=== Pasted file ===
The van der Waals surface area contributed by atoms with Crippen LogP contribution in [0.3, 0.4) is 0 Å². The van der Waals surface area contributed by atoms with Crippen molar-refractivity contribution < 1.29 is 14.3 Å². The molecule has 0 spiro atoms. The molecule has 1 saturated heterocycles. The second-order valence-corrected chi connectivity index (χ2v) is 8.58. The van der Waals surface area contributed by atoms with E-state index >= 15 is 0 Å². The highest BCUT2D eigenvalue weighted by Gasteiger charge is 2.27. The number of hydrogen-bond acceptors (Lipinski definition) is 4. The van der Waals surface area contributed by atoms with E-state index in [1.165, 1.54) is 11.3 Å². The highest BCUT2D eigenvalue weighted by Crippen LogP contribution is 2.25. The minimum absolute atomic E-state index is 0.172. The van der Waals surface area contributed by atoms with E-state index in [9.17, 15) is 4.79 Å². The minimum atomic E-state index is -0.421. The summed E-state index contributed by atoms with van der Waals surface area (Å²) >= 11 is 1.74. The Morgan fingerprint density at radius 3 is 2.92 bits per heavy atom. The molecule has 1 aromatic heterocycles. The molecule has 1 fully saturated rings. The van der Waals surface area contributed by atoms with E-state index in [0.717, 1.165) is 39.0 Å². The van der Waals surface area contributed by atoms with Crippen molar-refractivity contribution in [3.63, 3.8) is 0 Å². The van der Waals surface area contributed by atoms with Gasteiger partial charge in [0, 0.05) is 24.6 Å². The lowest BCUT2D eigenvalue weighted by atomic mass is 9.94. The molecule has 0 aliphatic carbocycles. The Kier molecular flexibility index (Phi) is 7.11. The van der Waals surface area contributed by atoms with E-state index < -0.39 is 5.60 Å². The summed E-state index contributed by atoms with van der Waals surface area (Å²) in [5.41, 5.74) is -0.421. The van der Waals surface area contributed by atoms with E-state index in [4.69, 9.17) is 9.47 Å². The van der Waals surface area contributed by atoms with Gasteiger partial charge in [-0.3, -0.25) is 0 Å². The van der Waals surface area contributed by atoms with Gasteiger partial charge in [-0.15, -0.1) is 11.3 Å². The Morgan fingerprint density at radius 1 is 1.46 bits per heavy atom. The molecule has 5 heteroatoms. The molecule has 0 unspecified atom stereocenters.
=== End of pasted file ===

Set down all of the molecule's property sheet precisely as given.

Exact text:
The van der Waals surface area contributed by atoms with Crippen LogP contribution in [0.3, 0.4) is 0 Å². The van der Waals surface area contributed by atoms with Crippen molar-refractivity contribution < 1.29 is 14.3 Å². The molecule has 0 spiro atoms. The molecule has 1 saturated heterocycles. The second-order valence-corrected chi connectivity index (χ2v) is 8.58. The van der Waals surface area contributed by atoms with E-state index >= 15 is 0 Å². The highest BCUT2D eigenvalue weighted by Gasteiger charge is 2.27. The number of hydrogen-bond acceptors (Lipinski definition) is 4. The van der Waals surface area contributed by atoms with E-state index in [1.165, 1.54) is 11.3 Å². The highest BCUT2D eigenvalue weighted by Crippen LogP contribution is 2.25. The minimum absolute atomic E-state index is 0.172. The van der Waals surface area contributed by atoms with E-state index in [9.17, 15) is 4.79 Å². The minimum atomic E-state index is -0.421. The summed E-state index contributed by atoms with van der Waals surface area (Å²) >= 11 is 1.74. The Morgan fingerprint density at radius 3 is 2.92 bits per heavy atom. The molecule has 1 aromatic heterocycles. The molecule has 1 fully saturated rings. The van der Waals surface area contributed by atoms with E-state index in [0.717, 1.165) is 39.0 Å². The van der Waals surface area contributed by atoms with Crippen molar-refractivity contribution in [3.63, 3.8) is 0 Å². The van der Waals surface area contributed by atoms with Gasteiger partial charge in [0, 0.05) is 24.6 Å². The lowest BCUT2D eigenvalue weighted by atomic mass is 9.94. The molecule has 0 aliphatic carbocycles. The Kier molecular flexibility index (Phi) is 7.11. The van der Waals surface area contributed by atoms with E-state index < -0.39 is 5.60 Å². The summed E-state index contributed by atoms with van der Waals surface area (Å²) in [5.41, 5.74) is -0.421. The van der Waals surface area contributed by atoms with E-state index in [4.69, 9.17) is 9.47 Å². The van der Waals surface area contributed by atoms with Gasteiger partial charge in [-0.3, -0.25) is 0 Å². The van der Waals surface area contributed by atoms with Gasteiger partial charge in [-0.15, -0.1) is 11.3 Å². The Morgan fingerprint density at radius 1 is 1.46 bits per heavy atom. The molecule has 5 heteroatoms. The molecule has 0 unspecified atom stereocenters.